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Supervention II, Galdhøpiggen
Supervention II, Galdhøpiggen.
Photo: Sverre Hjørnevik
Travel Trade

Watch the world’s first skiing loop

Action sport documentary “Supervention 2” shows Norwegian nature
at its finest.

The Norwegian ski and snowboarding film “Supervention” was a major hit in Norwegian cinemas back in 2013, and it soon found international popularity through services like Netflix and iTunes.

One clip alone, distributed via Facebook, had ten million views.

The sequel “Supervention 2” is continuing the success. A few weeks into its theatrical run, it got rave reviews and surpassed its predecessor in terms of ticket sales.

Here’s a look at the trailer.

Please note that the trailer shows professionals performing carefully prepared stunts. Skiers with average skills should not try to copy this, or behave in a way that put their own or other people’s health at risk.

“We wanted to showcase what was happening on the outskirts of organized sports, all those people just playing around on skis and snowboards in the mountains that you rarely hear of elsewhere”, producer/director Filip Christensen (28) says.

Christensen (who shares directing duties with Even Sigstad, Jan Petter Aarskog and Lasse Nyhaugen) has been touring the film to an overwhelming response from the audience.

“Nature is the common theme throughout the movie, so a lot of Norwegians tell us that seeing the movie makes them feel proud of the country they live in. We’re covering all parts of Norway, with Northern and Western Norway being the standouts. On a big screen, Norwegian nature just sucks you right in.”

Supervention II, Lofoten

“Supervention 2” features athletes like Olympic gold medalist Aksel Lund Svindal, snowboard legend Terje Håkonsen and X-Games competitor Anders Back, with shots taking place everywhere from Lofoten, Vesterålen, Romsdalen and The Northwest Region to Lillehammer, Gjøvik, and Oslo.

One of the highlights of the film is jibber Anders Backe’s attempt to perform a jump over the Globus sculpture placed on the North Cape plateau. It was a stunt that required extensive planning and permissions – too much velocity, and he could have gone over the edge of the plateau.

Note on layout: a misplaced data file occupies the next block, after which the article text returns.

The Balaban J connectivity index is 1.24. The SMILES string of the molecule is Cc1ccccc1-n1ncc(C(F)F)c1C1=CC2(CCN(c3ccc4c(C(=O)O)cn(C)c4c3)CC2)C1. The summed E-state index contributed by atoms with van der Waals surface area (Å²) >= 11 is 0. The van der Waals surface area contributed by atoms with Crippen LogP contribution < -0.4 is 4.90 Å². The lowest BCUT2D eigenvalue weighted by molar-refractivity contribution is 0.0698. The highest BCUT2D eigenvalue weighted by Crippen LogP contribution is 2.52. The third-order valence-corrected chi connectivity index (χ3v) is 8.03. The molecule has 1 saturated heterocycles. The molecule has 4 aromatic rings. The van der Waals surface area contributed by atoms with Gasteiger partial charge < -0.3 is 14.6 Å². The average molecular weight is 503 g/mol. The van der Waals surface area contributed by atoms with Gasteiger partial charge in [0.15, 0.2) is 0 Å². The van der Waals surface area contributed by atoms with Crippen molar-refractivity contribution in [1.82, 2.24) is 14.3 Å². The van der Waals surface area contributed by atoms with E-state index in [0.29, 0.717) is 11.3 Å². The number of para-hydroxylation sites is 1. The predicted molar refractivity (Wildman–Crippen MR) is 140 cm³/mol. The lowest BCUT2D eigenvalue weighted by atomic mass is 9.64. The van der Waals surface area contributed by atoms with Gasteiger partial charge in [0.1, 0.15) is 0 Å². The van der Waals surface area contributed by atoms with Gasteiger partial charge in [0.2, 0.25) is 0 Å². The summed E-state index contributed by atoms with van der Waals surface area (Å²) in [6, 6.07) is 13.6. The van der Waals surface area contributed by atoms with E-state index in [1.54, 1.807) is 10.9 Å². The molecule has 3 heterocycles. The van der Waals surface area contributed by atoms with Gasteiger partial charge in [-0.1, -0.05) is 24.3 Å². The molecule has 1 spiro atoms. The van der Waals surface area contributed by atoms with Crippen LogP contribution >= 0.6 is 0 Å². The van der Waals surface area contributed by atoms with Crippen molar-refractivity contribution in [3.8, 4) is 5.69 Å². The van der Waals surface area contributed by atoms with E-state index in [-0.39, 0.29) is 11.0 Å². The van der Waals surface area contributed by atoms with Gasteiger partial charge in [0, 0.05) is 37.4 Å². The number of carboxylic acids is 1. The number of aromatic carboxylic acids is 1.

A lot of the athletes in the film talk about holding themselves to ever increasing standards and inventing new challenges for themselves. They present their wild ideas to Christensen, who tries to help them realize their dreams as best he can through grassroots engineering.

The stunt in “Supervention 2” he is most proud of is the one where Swedish Olympian skier Jesper Tjäder successfully performs the world’s first skiing loop.

“This was an insane achievement that we were working on for two years and several hundred attempts on skis. At first we constructed a loop in Sweden, and then we moved it to the Galdhøpiggen summer skiing resort where we built it up three times”, Christensen says.

“Jesper had to figure out his velocity and pressure going in, as well as how to lock himself into the loop all the way, even when upside down. There was a lot of thought put in, a lot of sketches and ideas about angles.”

Emotionally, this work proved to be a rollercoaster for Christensen, who midway in the process became convinced they wouldn’t be able to pull it off. In addition, the shots were physically hard on Tjäder.

“As you can tell from the trailer, the first attempt did not go well. And he fell pretty hard on the day everything worked as well. The great thing about Jesper Tjäder is that he is like a cat, he can adjust no matter what. And when it all comes together, the rush of victory is hard to describe. There have been many tears of joy during this production.”

Supervention II
Supervention II.
Photo: Field Productions

The athletes in Christensens film have all opted for extreme lives where pushing boundaries is the norm. The risk of injury is very much real, but actual injuries were hardly seen during the years spent making the film.

“These are people who are very calculating and thorough in everything they do. Their experience is at a level where they leave themselves margins of error so they can rein themselves in should anything happen. Being able to show that these are not just crazies risking their lives every day was a nice touch.”

Christensen hopes that the film will inspire audiences to go out and try these sports for themselves, though not necessarily in the breakneck manner of the athletes featured in his documentary.

“People should be inspired to challenge themselves, no matter what level they are at.”

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